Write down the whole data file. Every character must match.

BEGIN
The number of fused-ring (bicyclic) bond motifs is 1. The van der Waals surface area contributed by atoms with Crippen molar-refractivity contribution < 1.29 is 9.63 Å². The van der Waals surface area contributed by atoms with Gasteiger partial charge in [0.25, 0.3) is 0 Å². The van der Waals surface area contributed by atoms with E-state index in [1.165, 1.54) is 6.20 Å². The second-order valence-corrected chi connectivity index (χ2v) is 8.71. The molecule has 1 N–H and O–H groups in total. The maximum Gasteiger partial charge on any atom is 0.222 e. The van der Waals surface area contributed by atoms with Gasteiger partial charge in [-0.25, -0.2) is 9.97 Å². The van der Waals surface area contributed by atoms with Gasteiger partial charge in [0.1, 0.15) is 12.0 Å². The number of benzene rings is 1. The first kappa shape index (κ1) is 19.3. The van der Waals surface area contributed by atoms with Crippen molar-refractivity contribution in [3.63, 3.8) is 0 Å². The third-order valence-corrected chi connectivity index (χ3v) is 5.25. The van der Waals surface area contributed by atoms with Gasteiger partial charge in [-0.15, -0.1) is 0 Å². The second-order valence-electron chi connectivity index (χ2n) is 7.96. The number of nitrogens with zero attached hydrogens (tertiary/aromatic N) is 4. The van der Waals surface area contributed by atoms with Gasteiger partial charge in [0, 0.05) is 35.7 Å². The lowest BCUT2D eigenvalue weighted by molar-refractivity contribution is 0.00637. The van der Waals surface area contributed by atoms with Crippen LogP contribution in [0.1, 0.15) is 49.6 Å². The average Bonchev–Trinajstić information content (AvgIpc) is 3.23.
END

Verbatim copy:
The number of fused-ring (bicyclic) bond motifs is 1. The van der Waals surface area contributed by atoms with Crippen molar-refractivity contribution < 1.29 is 9.63 Å². The van der Waals surface area contributed by atoms with Gasteiger partial charge in [0.25, 0.3) is 0 Å². The van der Waals surface area contributed by atoms with E-state index in [1.165, 1.54) is 6.20 Å². The second-order valence-corrected chi connectivity index (χ2v) is 8.71. The molecule has 1 N–H and O–H groups in total. The maximum Gasteiger partial charge on any atom is 0.222 e. The van der Waals surface area contributed by atoms with Gasteiger partial charge in [-0.25, -0.2) is 9.97 Å². The van der Waals surface area contributed by atoms with Gasteiger partial charge in [0.1, 0.15) is 12.0 Å². The number of benzene rings is 1. The first kappa shape index (κ1) is 19.3. The van der Waals surface area contributed by atoms with Crippen molar-refractivity contribution in [3.63, 3.8) is 0 Å². The third-order valence-corrected chi connectivity index (χ3v) is 5.25. The van der Waals surface area contributed by atoms with Gasteiger partial charge in [-0.15, -0.1) is 0 Å². The second-order valence-electron chi connectivity index (χ2n) is 7.96. The number of nitrogens with zero attached hydrogens (tertiary/aromatic N) is 4. The van der Waals surface area contributed by atoms with Gasteiger partial charge in [0, 0.05) is 35.7 Å². The lowest BCUT2D eigenvalue weighted by molar-refractivity contribution is 0.00637. The van der Waals surface area contributed by atoms with Crippen LogP contribution in [0.1, 0.15) is 49.6 Å². The average Bonchev–Trinajstić information content (AvgIpc) is 3.23.